In the past, when I had more time to write, I made a nearly yearly event of creating a list of technology predictions for the next year. It’s ironic that as my professional role has taken on more of a leadership component, I’ve stopped doing this as much. However, now that I’m officially responsible for emerging technologies at Verizon, it’s time for me to again publish a list of predictions.
About a week and a half ago I did something that a six months ago would’ve seemed nearly unthinkable. I left IBM, and more specificially, IBM Watson Group. It wasn’t easy, but now that I’m a few weeks past it, I’m know that it was the right move. Perhaps the biggest challenge that I had when I was interviewing for positions was when each interview asked the inevitable question “So, why are you leaving IBM?
There’s a ton of reasons why nearly everyone should consider using a VPN. They allow to get around various region blocks, secure your traffic when on public wifi networks, and generally can keep annoying prying eyes away from your internet traffic. I’m not one of those people who thinks that you should always use a VPN even when at home - I’m not that paranoid — but I recognize there are reasons why you may want to.
Hey world, long time no blog. Last time I wrote an article I had barely moved to Connecticut and IBM Watson Group didn’t even exist yet. Anyway, I’ve taken some time to do two major changes to my website. First, I’ve migrated everything over to Hugo. As I get more content this becomes less and less trivial, but Hugo seems like it’s a great balance between usability and performance. I’ve also refactored my personal website to run my web pages through a series of docker containers.
This marks my fourth attempt at being a technology pundit after previous attempts in 2010, 2011, and 2012. I honestly have no idea what happened to my 2013 predictions or if I ever made them. As usual, these predictions are intended to be concrete and testable, rather than vague things like “the singularity happens” without providing a definition of the Singularity. America finally sees chip and pin credit cards It’s no longer a rarity to find a credit card with a chip on it, but they’re almost always chip and signature cards.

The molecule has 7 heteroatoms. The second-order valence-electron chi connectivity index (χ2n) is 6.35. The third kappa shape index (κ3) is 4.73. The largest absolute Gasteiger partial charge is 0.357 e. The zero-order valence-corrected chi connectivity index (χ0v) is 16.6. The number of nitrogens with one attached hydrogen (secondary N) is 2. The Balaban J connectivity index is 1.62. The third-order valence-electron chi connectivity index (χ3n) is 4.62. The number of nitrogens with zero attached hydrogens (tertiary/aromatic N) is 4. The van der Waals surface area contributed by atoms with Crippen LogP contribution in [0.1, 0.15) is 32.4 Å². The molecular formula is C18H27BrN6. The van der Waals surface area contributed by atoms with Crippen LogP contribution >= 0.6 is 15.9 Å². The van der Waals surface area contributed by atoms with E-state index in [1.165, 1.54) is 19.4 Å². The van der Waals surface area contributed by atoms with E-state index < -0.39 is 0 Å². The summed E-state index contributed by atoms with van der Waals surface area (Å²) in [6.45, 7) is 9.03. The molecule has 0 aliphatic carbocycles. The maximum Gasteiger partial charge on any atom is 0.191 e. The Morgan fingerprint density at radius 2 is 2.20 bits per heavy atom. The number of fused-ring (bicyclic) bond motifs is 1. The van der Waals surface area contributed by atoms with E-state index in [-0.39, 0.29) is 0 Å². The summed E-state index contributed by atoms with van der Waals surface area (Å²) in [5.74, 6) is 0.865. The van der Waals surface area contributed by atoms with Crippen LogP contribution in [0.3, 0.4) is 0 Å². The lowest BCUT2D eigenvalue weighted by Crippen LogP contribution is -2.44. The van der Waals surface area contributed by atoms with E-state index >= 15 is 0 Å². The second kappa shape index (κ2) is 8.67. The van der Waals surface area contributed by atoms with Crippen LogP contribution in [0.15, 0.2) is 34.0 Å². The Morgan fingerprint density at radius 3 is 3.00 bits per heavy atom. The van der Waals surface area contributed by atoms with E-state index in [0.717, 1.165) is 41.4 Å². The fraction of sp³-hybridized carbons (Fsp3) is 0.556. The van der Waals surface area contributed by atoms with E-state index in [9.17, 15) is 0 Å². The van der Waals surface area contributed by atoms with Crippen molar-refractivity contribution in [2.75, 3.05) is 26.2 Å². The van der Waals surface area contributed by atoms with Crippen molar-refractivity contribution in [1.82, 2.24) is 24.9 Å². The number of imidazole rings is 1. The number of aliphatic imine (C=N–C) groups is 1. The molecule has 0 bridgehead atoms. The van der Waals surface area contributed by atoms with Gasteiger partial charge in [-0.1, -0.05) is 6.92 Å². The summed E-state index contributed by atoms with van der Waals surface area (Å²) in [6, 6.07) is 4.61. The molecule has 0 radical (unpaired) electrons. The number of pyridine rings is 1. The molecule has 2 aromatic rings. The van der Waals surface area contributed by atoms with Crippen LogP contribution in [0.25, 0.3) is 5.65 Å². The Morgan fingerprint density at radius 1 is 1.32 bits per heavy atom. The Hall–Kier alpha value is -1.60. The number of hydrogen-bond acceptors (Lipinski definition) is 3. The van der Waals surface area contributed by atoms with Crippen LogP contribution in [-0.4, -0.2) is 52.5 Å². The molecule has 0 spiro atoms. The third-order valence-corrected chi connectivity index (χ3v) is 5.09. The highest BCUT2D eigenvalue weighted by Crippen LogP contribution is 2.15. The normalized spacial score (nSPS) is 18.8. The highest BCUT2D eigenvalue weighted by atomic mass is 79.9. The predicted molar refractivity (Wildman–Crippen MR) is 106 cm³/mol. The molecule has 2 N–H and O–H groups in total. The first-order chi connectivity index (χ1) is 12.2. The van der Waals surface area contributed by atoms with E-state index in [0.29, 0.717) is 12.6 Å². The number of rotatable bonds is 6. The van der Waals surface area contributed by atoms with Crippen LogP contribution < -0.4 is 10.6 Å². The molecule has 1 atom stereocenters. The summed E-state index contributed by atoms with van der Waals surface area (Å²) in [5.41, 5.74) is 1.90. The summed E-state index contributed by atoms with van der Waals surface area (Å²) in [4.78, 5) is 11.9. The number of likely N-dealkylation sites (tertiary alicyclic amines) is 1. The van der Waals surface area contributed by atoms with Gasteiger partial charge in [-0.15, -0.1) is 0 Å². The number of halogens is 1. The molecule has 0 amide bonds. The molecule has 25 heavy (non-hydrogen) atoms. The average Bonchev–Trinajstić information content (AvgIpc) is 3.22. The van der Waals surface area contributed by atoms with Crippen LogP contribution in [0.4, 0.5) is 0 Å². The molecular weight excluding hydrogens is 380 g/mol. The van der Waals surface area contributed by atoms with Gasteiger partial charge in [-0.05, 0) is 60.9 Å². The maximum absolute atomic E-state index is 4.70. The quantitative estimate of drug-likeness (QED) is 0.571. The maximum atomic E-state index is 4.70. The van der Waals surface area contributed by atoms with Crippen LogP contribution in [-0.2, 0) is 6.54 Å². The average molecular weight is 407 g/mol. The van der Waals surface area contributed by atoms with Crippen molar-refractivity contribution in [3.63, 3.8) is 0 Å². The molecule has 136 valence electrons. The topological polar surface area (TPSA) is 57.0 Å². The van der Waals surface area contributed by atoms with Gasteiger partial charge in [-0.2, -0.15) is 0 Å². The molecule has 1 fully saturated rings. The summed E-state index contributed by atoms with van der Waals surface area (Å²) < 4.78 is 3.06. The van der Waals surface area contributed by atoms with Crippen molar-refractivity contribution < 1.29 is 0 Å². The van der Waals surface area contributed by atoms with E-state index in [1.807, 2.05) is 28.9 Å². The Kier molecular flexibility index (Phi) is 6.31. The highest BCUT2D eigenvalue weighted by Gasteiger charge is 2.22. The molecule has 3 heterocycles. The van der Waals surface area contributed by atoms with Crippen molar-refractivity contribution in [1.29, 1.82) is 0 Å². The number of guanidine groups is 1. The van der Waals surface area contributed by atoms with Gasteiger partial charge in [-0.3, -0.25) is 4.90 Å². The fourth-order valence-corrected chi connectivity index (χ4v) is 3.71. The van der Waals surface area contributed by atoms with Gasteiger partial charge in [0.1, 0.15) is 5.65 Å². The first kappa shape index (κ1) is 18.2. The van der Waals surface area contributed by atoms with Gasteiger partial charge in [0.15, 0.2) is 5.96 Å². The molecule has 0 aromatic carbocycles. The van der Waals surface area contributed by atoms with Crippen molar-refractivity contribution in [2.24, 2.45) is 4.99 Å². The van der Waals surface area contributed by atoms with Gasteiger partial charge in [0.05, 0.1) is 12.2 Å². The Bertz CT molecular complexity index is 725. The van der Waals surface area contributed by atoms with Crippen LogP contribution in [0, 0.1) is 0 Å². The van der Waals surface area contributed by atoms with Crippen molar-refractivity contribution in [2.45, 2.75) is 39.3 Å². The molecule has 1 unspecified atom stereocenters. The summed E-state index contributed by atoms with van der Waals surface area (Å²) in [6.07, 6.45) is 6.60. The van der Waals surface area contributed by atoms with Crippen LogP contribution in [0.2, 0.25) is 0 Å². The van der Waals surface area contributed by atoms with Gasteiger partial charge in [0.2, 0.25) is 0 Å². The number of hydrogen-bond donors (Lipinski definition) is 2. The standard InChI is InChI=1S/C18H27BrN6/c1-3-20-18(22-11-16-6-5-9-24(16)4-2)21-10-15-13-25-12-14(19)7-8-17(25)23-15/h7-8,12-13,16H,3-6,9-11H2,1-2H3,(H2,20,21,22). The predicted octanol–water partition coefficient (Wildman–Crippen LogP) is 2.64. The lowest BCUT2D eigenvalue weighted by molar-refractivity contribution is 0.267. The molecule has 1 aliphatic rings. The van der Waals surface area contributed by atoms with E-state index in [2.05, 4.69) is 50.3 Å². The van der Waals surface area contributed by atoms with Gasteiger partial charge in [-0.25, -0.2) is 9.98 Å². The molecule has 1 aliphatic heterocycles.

The days are once again getting depressingly short here on the East Coast. It’s barely light out when I enter my office in the morning and it’s completely dark by the time I leave. This means only one thing - the Christmas shopping season is upon us. This year, like it has been since K-Mart first decided to be open on Thanksgiving sometime in the 1990’s, a spattering of retail stores have chosen to open up to consumers on Thanksgiving evening and stay open round the clock until late the next night.
JazzHub is a new project from IBM that provides the power of Rational Team Concert (RTC) in a cloud environment. If you’re working on a public project it’s entirely free. In fact, it’s also free until at least the end of 2013 for private projects too. The obvious question that most people are going to ask is “Why should I use JazzHub if I know how to use GitHub?” This is a perfectly fine question and I don’t fault anyone for asking it.
Last night I, along with a lot of other amazing folks, gave a lightning talk at the Data Science DC meetup. In addition to talks about being a “growth hacker”, random forests, consensus clustering, and “If you give a nerd a number”, there was my humble talk about GitHub, Graph Databases, and gaining insight about the social aspects of your project. In short, I did an exploration of the Julia programming language using my tool, GitMiner, to evaluate the social aspects of the community around the language.
For the last year and a half I’ve been working with Anita Sarma, a professor at the University of Nebraska, Lincoln and her graduate student, Corey Jergensen, to try and understand some of the social dynamics around GitHub. As we began to dig at the ecosystem we realized that we had an opportunity to perform some novel analysis on the community. Specifically, GitHub is a highly networked ecosystem and most of the queries that we were doing were localized around single projects or developers.
On May 1st, 2012 I embarked on an experiment at work — I started signing work emails to my team and friends inside and outside the office with the words “KTHXBYE” or “KTHXBAI”. The goal was to see how long it would take until someone mentioned or asked about it. About two weeks after I started the experiment a friend from Microsoft noticed it and mentioned it to me. Of course, I replied with a meme: